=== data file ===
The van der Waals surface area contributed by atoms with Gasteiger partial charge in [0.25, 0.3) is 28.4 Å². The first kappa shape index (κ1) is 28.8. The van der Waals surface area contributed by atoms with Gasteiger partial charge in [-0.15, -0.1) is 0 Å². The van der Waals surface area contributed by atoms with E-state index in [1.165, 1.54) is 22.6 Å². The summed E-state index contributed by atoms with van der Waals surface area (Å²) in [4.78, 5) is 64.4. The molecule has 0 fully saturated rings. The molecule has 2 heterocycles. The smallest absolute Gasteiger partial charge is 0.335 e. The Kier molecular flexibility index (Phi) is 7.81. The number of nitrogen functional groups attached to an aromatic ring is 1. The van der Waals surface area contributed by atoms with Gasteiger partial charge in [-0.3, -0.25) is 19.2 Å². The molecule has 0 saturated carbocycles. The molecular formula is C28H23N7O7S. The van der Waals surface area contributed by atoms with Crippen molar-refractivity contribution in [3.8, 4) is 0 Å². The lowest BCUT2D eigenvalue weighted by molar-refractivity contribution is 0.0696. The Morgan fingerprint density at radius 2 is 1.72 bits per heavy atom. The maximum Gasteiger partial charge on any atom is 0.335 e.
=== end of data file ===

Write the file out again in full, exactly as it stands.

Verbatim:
The van der Waals surface area contributed by atoms with Gasteiger partial charge in [0.25, 0.3) is 28.4 Å². The first kappa shape index (κ1) is 28.8. The van der Waals surface area contributed by atoms with Gasteiger partial charge in [-0.15, -0.1) is 0 Å². The van der Waals surface area contributed by atoms with E-state index in [1.165, 1.54) is 22.6 Å². The summed E-state index contributed by atoms with van der Waals surface area (Å²) in [4.78, 5) is 64.4. The molecule has 0 fully saturated rings. The molecule has 2 heterocycles. The smallest absolute Gasteiger partial charge is 0.335 e. The Kier molecular flexibility index (Phi) is 7.81. The number of nitrogen functional groups attached to an aromatic ring is 1. The van der Waals surface area contributed by atoms with Gasteiger partial charge in [-0.3, -0.25) is 19.2 Å². The molecule has 0 saturated carbocycles. The molecular formula is C28H23N7O7S. The van der Waals surface area contributed by atoms with Crippen molar-refractivity contribution in [3.8, 4) is 0 Å². The lowest BCUT2D eigenvalue weighted by molar-refractivity contribution is 0.0696. The Morgan fingerprint density at radius 2 is 1.72 bits per heavy atom. The maximum Gasteiger partial charge on any atom is 0.335 e.